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Safety, Idempotence, and the Resource-Oriented Architecture


In this conclusion to a four-part series on the resource-oriented architecture, you will learn (among other things) about safety and idempotence, and why they matter. This article is excerpted from chapter four of the book RESTful Web Services, written by Leonard Richardson and Sam Ruby (O'Reilly, 2008; ISBN: 0596529260). Copyright © 2008 O'Reilly Media, Inc. All rights reserved. Used with permission from the publisher. Available from booksellers or direct from O'Reilly Media.

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By: O'Reilly Media
Rating: 5 stars5 stars5 stars5 stars5 stars / 3
February 20, 2009
TABLE OF CONTENTS:
  1. · Safety, Idempotence, and the Resource-Oriented Architecture
  2. · Safety and Idempotence
  3. · Why safety and idempotence matter
  4. · Why the Uniform Interface Matters
  5. · Thatís It!

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Safety, Idempotence, and the Resource-Oriented Architecture
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Appending to the resource state

The information conveyed in a POST to a resource doesnít have to result in a whole new subordinate resource. Sometimes when you POST data to a resource, it appends the information you POSTed to its own state, instead of putting it in a new resource.

Consider an event logging service that exposes a single resource: the log. Say its URI is /log. To get the log you send a GET request to /log.

Now, how should a client append to the log? The client might send a PUT request to /log, but the PUT method has the implication of creating a new resource, or overwriting old settings with new ones. The client isnít doing either: itís just appending information to the end of the log.

The POST method works here, just as it would if each log entry was exposed as a separate resource. The semantics of POST are the same in both cases: the client adds subordinate information to an existing resource. The only difference is that in the case of the weblog and weblog entries, the subordinate information showed up as a new resource. Here, the subordinate information shows up as new data in the parentís representation.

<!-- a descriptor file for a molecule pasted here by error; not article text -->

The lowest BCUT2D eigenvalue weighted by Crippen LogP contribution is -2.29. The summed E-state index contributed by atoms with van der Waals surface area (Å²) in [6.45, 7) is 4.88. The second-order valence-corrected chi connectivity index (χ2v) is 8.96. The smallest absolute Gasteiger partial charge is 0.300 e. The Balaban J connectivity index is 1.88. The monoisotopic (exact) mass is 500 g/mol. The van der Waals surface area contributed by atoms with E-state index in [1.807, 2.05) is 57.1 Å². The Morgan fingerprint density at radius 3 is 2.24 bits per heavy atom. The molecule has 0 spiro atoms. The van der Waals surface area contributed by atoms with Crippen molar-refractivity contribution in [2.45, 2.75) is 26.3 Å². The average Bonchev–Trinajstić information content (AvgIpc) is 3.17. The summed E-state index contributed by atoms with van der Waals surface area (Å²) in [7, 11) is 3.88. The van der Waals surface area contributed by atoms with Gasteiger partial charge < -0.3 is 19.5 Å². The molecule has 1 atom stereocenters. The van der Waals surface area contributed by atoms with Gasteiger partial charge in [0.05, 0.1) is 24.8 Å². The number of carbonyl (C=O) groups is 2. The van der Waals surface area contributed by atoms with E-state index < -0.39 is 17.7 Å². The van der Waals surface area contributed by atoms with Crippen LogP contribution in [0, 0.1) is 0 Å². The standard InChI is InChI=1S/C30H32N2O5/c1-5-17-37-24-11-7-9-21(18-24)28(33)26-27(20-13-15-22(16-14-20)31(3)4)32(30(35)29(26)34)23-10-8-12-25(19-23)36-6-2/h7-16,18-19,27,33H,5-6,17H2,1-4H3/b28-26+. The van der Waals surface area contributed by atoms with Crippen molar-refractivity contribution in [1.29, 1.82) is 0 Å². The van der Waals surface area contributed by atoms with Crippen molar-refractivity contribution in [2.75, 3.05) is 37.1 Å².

Overloaded POST: The not-so-uniform interface

That way of looking at things explains most of what the HTTP standard says about POST. You can use it to create resources underneath a parent resource, and you can use it to append extra data onto the current state of a resource. The one use of POST I havenít explained is the one youíre probably most familiar with, because itís the one that drives almost all web applications: providing a block of data, such as the result of submitting a form, to a data-handling process.

Whatís a ďdata-handling processĒ? That sounds pretty vague. And, indeed, just about anything can be a data-handling process. Using POST this way turns a resource into a tiny message processor that acts like an XML-RPC server. The resource accepts POST requests, examines the request, and decides to do... something. Then it decides to serve to the client... some data.

I call this use of POST overloaded POST, by analogy to operator overloading in a programming language. Itís overloaded because a single HTTP method is being used to signify any number of non-HTTP methods. Itís confusing for the same reason operator overloading can be confusing: you thought you knew what HTTP POST did, but now itís being used to achieve some unknown purpose. You might see overloaded POST called POST(p), for ďprocess.Ē

When your service exposes overloaded POST, you reopen the question: ďwhy should the server do this instead of that?Ē Every HTTP request has to contain method information, and when you use overloaded POST it canít go into the HTTP method. The POST method is just a directive to the server, saying: ďLook inside the HTTP request for the real method information.Ē The real information may be in the URI, the HTTP headers, or the entity-body. However it happens, an element of the RPC style has crept into the service.

When the method information isnít found in the HTTP method, the interface stops being uniform. The real method information might be anything. As a REST partisan I donít like this very much, but occasionally itís unavoidable. By Chapter 9 youíll have seen how just about any scenario you can think of can be exposed through HTTPís uniform interface, but sometimes the RPC style is the easiest way to express complex operations that span multiple resources.

You may need to expose overloaded POST even if youíre only using POST to create subordinate resources or to append to a resourceís representation. What if a single resource supports both kinds of POST? How does the server know whether a client is POSTing to create a subordinate resource, or to append to the existing resourceís representation? You may need to put some additional method information elsewhere in the HTTP request.

Overloaded POST should not be used to cover up poor resource design. Remember, a resource can be anything. Itís usually possible to shuffle your resource design so that the uniform interface applies, rather than introduce the RPC style into your service.


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